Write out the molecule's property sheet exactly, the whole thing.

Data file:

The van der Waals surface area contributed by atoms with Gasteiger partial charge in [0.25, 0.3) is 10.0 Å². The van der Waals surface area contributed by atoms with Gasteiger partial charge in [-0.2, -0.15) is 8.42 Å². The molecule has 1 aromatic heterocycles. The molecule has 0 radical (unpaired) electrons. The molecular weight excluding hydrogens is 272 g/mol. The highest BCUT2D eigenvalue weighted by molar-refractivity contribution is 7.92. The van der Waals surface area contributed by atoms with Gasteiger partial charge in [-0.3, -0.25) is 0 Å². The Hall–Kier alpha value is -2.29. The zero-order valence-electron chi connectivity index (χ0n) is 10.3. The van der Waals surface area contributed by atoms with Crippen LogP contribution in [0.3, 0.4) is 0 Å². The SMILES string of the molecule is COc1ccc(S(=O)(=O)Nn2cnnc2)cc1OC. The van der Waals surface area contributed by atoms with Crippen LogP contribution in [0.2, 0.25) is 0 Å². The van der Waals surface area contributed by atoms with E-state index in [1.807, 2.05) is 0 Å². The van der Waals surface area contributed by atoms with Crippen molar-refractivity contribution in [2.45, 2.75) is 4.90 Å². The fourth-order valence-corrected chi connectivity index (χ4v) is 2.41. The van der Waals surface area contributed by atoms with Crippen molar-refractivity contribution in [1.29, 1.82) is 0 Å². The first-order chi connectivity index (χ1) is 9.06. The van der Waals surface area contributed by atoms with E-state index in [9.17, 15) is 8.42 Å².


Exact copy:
The van der Waals surface area contributed by atoms with Gasteiger partial charge in [0.25, 0.3) is 10.0 Å². The van der Waals surface area contributed by atoms with Gasteiger partial charge in [-0.2, -0.15) is 8.42 Å². The molecule has 1 aromatic heterocycles. The molecule has 0 radical (unpaired) electrons. The molecular weight excluding hydrogens is 272 g/mol. The highest BCUT2D eigenvalue weighted by molar-refractivity contribution is 7.92. The van der Waals surface area contributed by atoms with Gasteiger partial charge in [-0.3, -0.25) is 0 Å². The Hall–Kier alpha value is -2.29. The zero-order valence-electron chi connectivity index (χ0n) is 10.3. The van der Waals surface area contributed by atoms with Crippen LogP contribution in [0.3, 0.4) is 0 Å². The SMILES string of the molecule is COc1ccc(S(=O)(=O)Nn2cnnc2)cc1OC. The van der Waals surface area contributed by atoms with Crippen LogP contribution in [0.2, 0.25) is 0 Å². The van der Waals surface area contributed by atoms with E-state index in [1.807, 2.05) is 0 Å². The van der Waals surface area contributed by atoms with Crippen molar-refractivity contribution in [2.45, 2.75) is 4.90 Å². The fourth-order valence-corrected chi connectivity index (χ4v) is 2.41. The van der Waals surface area contributed by atoms with Crippen molar-refractivity contribution in [1.29, 1.82) is 0 Å². The first-order chi connectivity index (χ1) is 9.06. The van der Waals surface area contributed by atoms with E-state index in [9.17, 15) is 8.42 Å².